Top-seeded North Carolina responded to eighth-seeded Virginia Tech’s challenge.

After trailing much of the first half and holding just a one-goal lead at intermission, the Tar Heels eased away for an 18-12 victory Thursday in the opening quarterfinal game of the 2015 Atlantic Coast Women’s Lacrosse Championship at Klockner Stadium.

“The biggest difference between the two halves is that shots started falling in the second half,” UNC coach Jenny Levy said. “I thought Meg Ward and Caylee Waters did a nice job of coming in and making saves. They scored 7 of their 9 shots in the first half, and that is not something that Caylee (Waters) has done much, but she will be better tomorrow. We don’t lack any confidence in her, but I also think that shooters had their hands free and had nice shots. We were happy with the effort today. I thought we were sloppy in a lot of places and obviously tomorrow is a new day and we will play a lot better tomorrow than we did today.”

All-ACC attack Megan Will scored three goals – all in the first half – for the Hokies (6-11), and fellow senior Meg Bartley also had a hat trick.

The nationally second-ranked Tar Heels will carry a six-game winning streak into Friday’s 1 p.m. semifinal matchup against the winner of Thursday’s second quarterfinal game between fourth-seeded Virginia and fifth-seeded Notre Dame. UNC improved to 21-0 all-time versus Virginia Tech with Thursday’s win, including a pair of victories this season.

UNC led 8-7 at the end of a first half that proved a study in contrasts in scoring production. Virginia Tech’s Will already had her hat trick by intermission, while seven different players scored the Tar Heels’ first seven goals.

The first UNC player to score multiple goals – junior attack Aly Messinger – connected for her second score with one second showing on the first-half clock to provide the Tar Heels with their halftime edge.

UNC outshot the Hokies 24-10 in the first half, and Virginia Tech keeper Meagh Graham already had 10 saves at the break. She finished with 12 for the game.

Messinger, Carly Reed and Marie McCool all finished with two goals for the Tar Heels. McCool also scooped up four ground balls and caused a pair of turnovers.

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UNC, Duke square off in ACC men’s tennis tourney in Cary

Screenshot (77)CARY – The quarterfinal field for the 2015 ACC Women’s Tennis Championship in Cary, N.C. is set, as Clemson, Duke, Florida State, Georgia Tech and North Carolina advance for a chance to earn a berth in the semifinals.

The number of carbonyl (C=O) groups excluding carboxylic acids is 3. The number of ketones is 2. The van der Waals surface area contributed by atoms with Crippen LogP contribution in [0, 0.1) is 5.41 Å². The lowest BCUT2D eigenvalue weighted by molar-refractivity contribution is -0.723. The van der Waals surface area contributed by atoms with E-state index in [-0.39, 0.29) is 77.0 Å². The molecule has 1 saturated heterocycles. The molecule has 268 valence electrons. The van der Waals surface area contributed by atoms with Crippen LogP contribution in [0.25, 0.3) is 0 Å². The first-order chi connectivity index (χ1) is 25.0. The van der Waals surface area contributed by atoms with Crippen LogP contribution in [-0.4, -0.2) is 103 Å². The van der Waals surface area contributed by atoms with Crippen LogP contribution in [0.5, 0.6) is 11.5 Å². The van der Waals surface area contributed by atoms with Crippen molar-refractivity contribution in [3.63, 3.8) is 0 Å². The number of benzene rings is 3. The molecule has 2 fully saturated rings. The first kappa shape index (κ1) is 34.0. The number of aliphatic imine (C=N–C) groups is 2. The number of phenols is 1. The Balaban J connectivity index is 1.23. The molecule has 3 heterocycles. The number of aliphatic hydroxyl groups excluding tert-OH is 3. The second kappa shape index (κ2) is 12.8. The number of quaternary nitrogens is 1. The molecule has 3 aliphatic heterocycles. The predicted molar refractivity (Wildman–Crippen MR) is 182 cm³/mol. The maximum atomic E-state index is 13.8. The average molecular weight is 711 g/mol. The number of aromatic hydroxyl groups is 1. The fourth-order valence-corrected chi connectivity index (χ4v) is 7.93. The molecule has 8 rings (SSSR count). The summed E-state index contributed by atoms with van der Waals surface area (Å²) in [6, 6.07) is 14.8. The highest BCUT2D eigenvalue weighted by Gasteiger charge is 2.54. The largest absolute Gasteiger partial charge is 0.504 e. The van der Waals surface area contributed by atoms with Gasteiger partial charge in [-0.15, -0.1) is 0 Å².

Clemson moved on to the quarterfinals by upsetting No. 6 Louisville, 4-3. The Tigers grabbed the doubles point against the Cardinals and held on down the stretch for the victory. Hampton Drake sealed the match for Clemson in the final singles tout. The Tigers will face No. 3 Wake Forest Friday (April 24) at 9 a.m.

Duke breezed to a first round victory over No. 12 Miami, 4-0. The Blue Devils earned the doubles point on back-to-back 8-4 wins by the No. 1 and No. 2 duos, never looking back. Josh Levine earned the match clinching point at No. 5 singles. Duke will play No. 4 North Carolina Friday at 12 p.m.

Florida State edged No. 9 NC State, 4-2, in a marathon match lasting 4 hours and 18 minutes. The Seminoles advanced behind a doubles point and victories at the No. 3, No. 4 and No. 5 singles positions. Florida State will face top-seeded Virginia Friday at 9 a.m.

Georgia Tech blanked No. 7 Notre Dame, 4-0, earning a spot in Friday’s quarterfinals. The Yellow Jackets took the doubles point and then received huge contributions from the bottom of its lineup with No. 4, No 5 and No. 6 singles players all getting victories. Georgia Tech will square off with No. 2 Virginia Tech at 9 a.m. Friday.

North Carolina cruised to a 4-0 victory over No. 13 Boston College, grabbing the doubles points and setting the tone. The Tar Heels would get dominant performances from their No. 2, No. 4 and No. 5 singles players, all victorious in straight sets. North Carolina will face No. 5 Duke tomorrow at 12 p.m.

– News release

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Sankey among five Tar Heels named to All-ACC lacrosse team

UNC Joey Sankey.

UNC Joey Sankey.

Eleven student-athletes on the Tewaaraton Award watch list highlight this year’s All-Atlantic Coast Conference Men’s Lacrosse Team, as announced today by the conference office. The team was determined by a vote of the league’s five head coaches.